Mosaic (NYSE:MOS), the world’s largest producer of finished phosphate products, became the latest potash sector actor to cast a doubt on BHP’s recently announced plans to speed up the development of a giant potash mine in Canada.
The US miner said Monday that for BHP to spend another $4.7 billion, prices for the fertilizer ingredient would have to at least double from currents levels or the investment would simply not make any sense, The Australian reports.
“I think it is a less than high probability at this stage (but) you can never say what people will do,” Mosaic chief executive Joc O’Rourke said according to the paper.
His view is in line with BHP’s activist investor Elliott, which last week attacked the company’s decision to grow its potash business to the size of its iron ore division, mainly by moving Jansen into production.
Sydney-based Deutsche Bank AG analyst Paul Young also questioned BHP’s bet on potash, telling Bloomberg earlier this month that Jansen was “highly contentious topic and project.” He noted the market has continued to be severely challenged, adding it may not improve for at least five years, as there is plenty of spare capacity in the industry.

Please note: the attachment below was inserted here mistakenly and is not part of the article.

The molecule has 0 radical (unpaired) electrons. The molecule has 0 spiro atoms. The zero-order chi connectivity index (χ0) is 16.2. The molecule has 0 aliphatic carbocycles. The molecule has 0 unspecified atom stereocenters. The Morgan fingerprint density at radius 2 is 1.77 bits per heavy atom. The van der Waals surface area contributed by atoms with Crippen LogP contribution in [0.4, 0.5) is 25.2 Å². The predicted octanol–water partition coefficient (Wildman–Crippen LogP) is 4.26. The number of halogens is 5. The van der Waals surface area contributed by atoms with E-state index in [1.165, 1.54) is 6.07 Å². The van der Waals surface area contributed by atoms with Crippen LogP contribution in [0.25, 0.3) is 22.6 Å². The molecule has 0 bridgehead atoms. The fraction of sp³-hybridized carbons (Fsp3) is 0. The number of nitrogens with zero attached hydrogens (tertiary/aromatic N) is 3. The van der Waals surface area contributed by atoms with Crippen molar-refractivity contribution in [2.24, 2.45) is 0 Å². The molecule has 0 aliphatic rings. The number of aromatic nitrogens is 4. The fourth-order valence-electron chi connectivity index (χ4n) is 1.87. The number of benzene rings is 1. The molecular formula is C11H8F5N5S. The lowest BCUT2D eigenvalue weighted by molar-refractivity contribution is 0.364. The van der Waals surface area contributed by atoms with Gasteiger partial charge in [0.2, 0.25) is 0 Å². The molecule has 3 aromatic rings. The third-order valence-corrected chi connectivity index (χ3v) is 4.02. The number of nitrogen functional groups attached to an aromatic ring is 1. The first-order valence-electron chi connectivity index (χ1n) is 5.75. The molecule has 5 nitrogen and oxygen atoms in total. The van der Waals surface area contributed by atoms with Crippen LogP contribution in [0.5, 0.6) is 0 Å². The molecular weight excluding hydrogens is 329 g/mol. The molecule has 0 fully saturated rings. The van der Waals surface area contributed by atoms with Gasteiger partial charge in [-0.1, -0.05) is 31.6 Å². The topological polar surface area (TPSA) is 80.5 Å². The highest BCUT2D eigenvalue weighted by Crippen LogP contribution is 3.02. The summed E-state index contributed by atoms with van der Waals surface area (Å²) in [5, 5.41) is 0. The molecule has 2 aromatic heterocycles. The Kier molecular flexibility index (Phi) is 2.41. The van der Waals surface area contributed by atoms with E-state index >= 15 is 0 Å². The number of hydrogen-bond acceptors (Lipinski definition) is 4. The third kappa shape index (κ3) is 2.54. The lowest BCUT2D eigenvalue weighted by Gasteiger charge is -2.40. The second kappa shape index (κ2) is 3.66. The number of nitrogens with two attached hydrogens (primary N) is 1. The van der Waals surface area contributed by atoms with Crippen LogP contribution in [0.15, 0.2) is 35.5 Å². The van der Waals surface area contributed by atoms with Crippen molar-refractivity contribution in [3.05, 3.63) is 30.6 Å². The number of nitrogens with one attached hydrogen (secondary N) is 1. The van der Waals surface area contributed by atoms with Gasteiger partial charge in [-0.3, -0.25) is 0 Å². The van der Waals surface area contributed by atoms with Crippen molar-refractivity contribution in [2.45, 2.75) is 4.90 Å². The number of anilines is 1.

While BHP board will decide whether to build the mine only next month, the world’s largest miner has been paving the way for it. So far, BHP has committed a total investment of $3.8 billion for the potash project. From that total, $2.6 billion have been set aside for ongoing surface construction and the sinking of shafts.
Chief executive Andrew Mackenzie said in May the company was looking at a phased expansion of Jansen, which is projected to produce 8 million tonnes of potash a year or nearly 15% of the world’s total.
Mackenzie added the company could seek approval from the board for such expansion as early as June 2018, with production beginning in 2023.
BHP claims investing in potash is thinking ahead, and it has repeatedly stated it believes rising demand for fertilizer in growing nations, particularly China and India, will lead to a long-term price increase for the commodity.
“The basic rationale for rising potash consumption is quite simple,” wrote last week BHP’s potash specialist Paul Burnside. “Not only is the total population continuing to grow, but at least three billion people are expected to join the global middle class by 2030.”
Prices for the crop fertilizer ingredient, however, are not favourable — they are still hovering around $230 a tonne, less than half what they were only five years ago.